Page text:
It's a new chapter in manned space flight, the first time an all-private crew goes into space on a private non-government spacecraft.
The commander, a former NASA astronaut, spoke before the flight.
"It's been a real privilege to work and train alongside these three remarkable gentlemen," said Axiom Mission 1 Commander Michael Lopez-Alegria. "And I can say with zero hesitation that we are ready to fly."
The group is composed of an American, a Canadian and an Israeli, all with deep pockets. The ride isn't cheap.
They're reportedly paying close to $55 million dollars per ticket for more than a week in space, and a trip to the international Space Station.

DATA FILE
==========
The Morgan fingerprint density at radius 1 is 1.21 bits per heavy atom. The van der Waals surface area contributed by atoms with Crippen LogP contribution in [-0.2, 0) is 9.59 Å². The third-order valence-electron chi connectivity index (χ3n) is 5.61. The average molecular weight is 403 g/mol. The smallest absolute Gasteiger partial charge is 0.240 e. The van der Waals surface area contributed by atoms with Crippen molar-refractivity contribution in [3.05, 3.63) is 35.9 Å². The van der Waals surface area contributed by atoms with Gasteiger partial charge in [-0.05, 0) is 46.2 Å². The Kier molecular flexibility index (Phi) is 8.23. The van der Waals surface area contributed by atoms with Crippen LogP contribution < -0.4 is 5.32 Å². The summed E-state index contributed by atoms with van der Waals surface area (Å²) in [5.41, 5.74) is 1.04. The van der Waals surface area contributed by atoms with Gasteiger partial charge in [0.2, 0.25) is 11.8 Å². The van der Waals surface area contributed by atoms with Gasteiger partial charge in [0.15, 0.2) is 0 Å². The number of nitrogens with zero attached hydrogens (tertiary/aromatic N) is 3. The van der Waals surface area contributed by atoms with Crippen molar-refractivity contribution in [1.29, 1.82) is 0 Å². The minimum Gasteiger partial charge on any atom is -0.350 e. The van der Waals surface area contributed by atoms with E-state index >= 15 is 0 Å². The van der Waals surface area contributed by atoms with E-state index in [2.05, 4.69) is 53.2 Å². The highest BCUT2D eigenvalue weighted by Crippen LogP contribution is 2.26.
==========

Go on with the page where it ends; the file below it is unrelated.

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"The company Axiom is a space tourist company, and they basically got some private citizens together who paid their way to go up," said Benjamin Dickow, executive director of the Columbia Space Center in Downey.
Each visitor will have a set of experiments to run while they're up there -- one reason they prefer to not be called "tourists."
As a gift for their hosts on the space station, they'll be bringing up some food prepared by celebrity chef Jose Andres.
Dickow says just the interest in a trip like this gets people talking about science.
"And that I think is the big takeaway from this," he explained. "There's something about space that really gets people involved in science, and that's good for all of us."